The Government’s decision to move Britain towards lockdown is based on data modelling which suggests there will be 20,000 coronavirus deaths in Britain.

However, it also suggests the new social distancing measures will have to be in place for the foreseeable future or until a vaccine or new treatment can be found.

Prof Azra Ghani, Chair in Infectious Disease Epidemiology at Imperial College London, said the new strategy was known as “suppression” as opposed to “mitigation”.

She said: “The new strategy is to try and reduce transmission as intensively as we can now that the epidemic is starting to take off. 

“The aim will be to bring the reproduction number – the average number of cases generated by each person – to below one. So that eventually the case numbers will die out.”

“That wild-scale social distancing, the way we model it, is a 75% reduction in all your contacts outside the school and workplace.” 

“If we can do that, we are likely to remain at a level where our health service can cope and we should not exceed in particular the ICU [critical care] capacity that is available.” 

She added that the modelling suggests that even if the Government waited until July to ease the new restrictions – more than three months – it could result in cases increasing again.

 “We haven’t found any way, at least in our understanding of this so far, that we can ever release these [restrictions] unless some other intervention occurs”, she said.

Are we then in a permanent state of outbreak?, she was asked.  “That’s our current understanding,” she said.

The briefing took place immediately after the prime minister spoke. Prof Ghani was joined by Prof Neil Fergusson, who heads the team at Imperial and advises Number Ten.

Fergusson said there were two factors which prompted the change in the government’s position – both taking place in over the last two days.

The first was the emerging picture from Italy of just how many hospitalised cases require intensive care, and “in the last two days the NHS assessment if what it can cope with has been refined.”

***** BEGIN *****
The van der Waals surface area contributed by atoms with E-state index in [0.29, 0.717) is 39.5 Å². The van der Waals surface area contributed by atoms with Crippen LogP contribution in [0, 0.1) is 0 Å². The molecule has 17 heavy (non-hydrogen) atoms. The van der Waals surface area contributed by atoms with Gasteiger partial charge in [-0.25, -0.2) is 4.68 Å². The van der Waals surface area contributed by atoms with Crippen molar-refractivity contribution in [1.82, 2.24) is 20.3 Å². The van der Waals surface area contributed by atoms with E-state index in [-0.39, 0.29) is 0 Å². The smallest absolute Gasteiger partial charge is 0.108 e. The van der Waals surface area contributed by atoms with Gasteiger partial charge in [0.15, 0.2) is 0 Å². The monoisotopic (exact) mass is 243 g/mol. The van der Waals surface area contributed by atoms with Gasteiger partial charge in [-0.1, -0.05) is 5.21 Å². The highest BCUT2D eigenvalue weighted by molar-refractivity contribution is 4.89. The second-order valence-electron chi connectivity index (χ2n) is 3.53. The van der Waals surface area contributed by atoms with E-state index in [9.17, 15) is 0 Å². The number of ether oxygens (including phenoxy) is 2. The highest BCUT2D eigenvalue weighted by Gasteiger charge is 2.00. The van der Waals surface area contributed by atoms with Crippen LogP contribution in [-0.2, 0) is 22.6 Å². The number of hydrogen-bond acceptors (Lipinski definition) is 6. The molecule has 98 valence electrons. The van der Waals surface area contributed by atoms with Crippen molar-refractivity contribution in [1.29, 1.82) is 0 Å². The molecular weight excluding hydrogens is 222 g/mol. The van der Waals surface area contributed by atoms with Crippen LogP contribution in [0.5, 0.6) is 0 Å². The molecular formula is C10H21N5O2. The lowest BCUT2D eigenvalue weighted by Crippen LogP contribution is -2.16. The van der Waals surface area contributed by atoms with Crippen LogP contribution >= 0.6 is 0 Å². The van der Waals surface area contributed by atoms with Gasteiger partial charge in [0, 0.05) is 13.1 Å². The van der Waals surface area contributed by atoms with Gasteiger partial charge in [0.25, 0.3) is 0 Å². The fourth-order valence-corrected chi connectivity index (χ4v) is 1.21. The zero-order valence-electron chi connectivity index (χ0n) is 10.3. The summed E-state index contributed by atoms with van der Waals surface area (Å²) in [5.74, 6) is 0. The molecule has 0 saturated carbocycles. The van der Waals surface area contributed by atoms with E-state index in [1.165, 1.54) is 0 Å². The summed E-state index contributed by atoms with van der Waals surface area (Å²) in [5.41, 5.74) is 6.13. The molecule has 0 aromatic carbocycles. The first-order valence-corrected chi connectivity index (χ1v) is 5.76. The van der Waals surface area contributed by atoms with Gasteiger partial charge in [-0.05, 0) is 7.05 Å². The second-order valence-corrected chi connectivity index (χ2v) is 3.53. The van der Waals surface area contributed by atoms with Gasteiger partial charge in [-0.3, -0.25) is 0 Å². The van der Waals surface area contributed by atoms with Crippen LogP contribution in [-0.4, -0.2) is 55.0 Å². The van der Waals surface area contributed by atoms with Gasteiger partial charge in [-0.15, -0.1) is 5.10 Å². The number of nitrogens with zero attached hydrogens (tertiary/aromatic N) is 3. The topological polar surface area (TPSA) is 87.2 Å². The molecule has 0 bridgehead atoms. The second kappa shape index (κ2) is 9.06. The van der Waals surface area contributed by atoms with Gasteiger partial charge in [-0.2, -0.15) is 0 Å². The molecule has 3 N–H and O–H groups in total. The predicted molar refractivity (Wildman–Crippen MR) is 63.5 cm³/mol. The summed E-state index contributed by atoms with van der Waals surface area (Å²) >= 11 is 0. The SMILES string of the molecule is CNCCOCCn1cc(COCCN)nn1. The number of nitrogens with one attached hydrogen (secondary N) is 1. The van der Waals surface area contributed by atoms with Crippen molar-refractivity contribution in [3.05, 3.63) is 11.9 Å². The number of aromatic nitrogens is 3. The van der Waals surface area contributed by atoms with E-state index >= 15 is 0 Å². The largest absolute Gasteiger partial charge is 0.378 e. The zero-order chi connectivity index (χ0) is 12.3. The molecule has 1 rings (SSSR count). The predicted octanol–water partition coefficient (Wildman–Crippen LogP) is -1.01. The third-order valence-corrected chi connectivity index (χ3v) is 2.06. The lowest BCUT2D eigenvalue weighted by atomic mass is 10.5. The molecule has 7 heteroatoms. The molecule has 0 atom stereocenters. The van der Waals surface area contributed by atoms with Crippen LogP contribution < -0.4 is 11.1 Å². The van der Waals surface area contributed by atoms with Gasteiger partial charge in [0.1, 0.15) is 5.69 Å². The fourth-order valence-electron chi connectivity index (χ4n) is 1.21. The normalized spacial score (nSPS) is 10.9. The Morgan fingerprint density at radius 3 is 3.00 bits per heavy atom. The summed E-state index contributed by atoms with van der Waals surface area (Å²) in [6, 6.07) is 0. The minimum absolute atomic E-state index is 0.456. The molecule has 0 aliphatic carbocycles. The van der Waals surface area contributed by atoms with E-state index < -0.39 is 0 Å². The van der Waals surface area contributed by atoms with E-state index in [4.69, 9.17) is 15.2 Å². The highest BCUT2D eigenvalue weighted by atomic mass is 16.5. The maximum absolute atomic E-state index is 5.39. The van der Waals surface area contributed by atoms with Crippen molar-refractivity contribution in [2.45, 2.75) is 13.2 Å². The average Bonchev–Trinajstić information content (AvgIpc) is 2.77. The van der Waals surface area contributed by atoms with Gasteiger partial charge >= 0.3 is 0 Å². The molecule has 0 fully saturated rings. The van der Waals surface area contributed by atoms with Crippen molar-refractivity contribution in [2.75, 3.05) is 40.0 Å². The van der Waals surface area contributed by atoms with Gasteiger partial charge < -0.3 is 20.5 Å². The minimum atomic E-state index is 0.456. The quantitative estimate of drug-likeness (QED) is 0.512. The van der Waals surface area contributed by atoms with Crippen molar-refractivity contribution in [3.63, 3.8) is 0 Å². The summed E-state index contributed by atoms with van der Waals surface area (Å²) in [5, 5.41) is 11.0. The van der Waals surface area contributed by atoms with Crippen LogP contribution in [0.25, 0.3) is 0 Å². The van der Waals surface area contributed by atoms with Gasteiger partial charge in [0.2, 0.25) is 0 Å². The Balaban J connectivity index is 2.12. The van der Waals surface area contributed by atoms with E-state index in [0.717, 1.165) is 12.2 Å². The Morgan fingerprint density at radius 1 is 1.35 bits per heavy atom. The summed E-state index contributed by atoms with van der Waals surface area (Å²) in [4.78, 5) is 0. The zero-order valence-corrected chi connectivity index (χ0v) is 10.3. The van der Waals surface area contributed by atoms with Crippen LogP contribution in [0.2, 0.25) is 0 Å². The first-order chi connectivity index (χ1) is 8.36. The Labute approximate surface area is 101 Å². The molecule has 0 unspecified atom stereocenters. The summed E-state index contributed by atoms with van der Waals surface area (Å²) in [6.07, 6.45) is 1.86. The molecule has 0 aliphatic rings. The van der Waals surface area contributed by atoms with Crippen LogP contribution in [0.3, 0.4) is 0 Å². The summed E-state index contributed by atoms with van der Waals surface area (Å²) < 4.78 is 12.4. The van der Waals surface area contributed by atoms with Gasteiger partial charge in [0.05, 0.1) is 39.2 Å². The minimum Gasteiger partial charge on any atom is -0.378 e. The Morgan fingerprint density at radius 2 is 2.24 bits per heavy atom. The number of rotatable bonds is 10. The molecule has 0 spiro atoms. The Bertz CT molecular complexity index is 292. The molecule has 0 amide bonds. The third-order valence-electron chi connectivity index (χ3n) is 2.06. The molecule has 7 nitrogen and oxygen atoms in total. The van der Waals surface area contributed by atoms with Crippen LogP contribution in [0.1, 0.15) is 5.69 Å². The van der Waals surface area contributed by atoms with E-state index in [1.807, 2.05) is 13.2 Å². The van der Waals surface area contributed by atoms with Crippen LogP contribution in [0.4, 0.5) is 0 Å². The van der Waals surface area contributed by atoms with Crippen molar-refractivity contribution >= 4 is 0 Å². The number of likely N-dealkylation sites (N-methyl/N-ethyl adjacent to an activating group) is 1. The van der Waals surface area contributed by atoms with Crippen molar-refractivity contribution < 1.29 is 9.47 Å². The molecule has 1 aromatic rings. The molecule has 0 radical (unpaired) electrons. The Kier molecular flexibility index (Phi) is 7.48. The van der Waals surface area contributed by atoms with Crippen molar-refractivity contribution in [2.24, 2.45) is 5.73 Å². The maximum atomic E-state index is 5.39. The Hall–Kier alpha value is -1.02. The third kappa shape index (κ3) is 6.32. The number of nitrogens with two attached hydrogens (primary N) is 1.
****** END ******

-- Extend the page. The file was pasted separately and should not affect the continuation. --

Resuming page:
On Saturday, the Telegraph revealed separate modelling which suggests the NHS needs 7.5 times the number of critical care beds it currently has, hence the government’s rush to buy and produce more ventilators.

Fergusson added: “The only exit strategy from this long term is vaccination or some other kind of innovative technology.”

A paper released by Imperial compares and contrasts the suppression and mitigation strategies. Both entail near identical measures but with suppression the measures are maintained for the long term. While mitigation results in an estimated 250,000 deaths, with suppression the number is 20,000.

“The major challenge of suppression is that this type of intensive intervention package – or something equivalently effective at reducing transmission – will need to be maintained until a vaccine becomes available (potentially 18 months or more) – given that we predict that transmission will quickly rebound if interventions are relaxed”, the report says.

The Prime Minister did not make explicit mention of a change of strategy at his daily press conference. But given that the principal difference between the two options is the length of time the measures are in place, that may come later.

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